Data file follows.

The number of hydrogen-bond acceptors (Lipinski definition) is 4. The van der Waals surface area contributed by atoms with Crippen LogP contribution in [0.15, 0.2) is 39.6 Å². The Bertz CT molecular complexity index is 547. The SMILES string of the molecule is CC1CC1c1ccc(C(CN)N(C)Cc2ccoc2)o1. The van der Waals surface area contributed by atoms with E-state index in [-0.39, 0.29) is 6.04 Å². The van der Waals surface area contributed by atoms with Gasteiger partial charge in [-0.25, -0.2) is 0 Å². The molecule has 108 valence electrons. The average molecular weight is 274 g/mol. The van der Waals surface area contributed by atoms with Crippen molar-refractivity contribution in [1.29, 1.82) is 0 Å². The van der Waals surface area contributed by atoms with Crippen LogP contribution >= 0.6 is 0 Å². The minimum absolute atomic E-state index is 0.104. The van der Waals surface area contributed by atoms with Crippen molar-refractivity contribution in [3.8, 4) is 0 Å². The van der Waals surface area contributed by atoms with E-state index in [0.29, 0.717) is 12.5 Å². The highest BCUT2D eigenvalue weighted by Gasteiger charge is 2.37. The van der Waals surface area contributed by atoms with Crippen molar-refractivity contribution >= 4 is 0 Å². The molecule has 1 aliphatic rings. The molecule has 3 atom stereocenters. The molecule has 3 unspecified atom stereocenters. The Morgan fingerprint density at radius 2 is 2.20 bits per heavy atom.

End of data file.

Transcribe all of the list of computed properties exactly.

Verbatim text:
The number of hydrogen-bond acceptors (Lipinski definition) is 4. The van der Waals surface area contributed by atoms with Crippen LogP contribution in [0.15, 0.2) is 39.6 Å². The Bertz CT molecular complexity index is 547. The SMILES string of the molecule is CC1CC1c1ccc(C(CN)N(C)Cc2ccoc2)o1. The van der Waals surface area contributed by atoms with E-state index in [-0.39, 0.29) is 6.04 Å². The van der Waals surface area contributed by atoms with Gasteiger partial charge in [-0.25, -0.2) is 0 Å². The molecule has 108 valence electrons. The average molecular weight is 274 g/mol. The van der Waals surface area contributed by atoms with Crippen molar-refractivity contribution in [1.29, 1.82) is 0 Å². The van der Waals surface area contributed by atoms with Crippen LogP contribution >= 0.6 is 0 Å². The minimum absolute atomic E-state index is 0.104. The van der Waals surface area contributed by atoms with Crippen molar-refractivity contribution in [3.8, 4) is 0 Å². The van der Waals surface area contributed by atoms with E-state index in [0.29, 0.717) is 12.5 Å². The highest BCUT2D eigenvalue weighted by Gasteiger charge is 2.37. The van der Waals surface area contributed by atoms with Crippen molar-refractivity contribution >= 4 is 0 Å². The molecule has 1 aliphatic rings. The molecule has 3 atom stereocenters. The molecule has 3 unspecified atom stereocenters. The Morgan fingerprint density at radius 2 is 2.20 bits per heavy atom.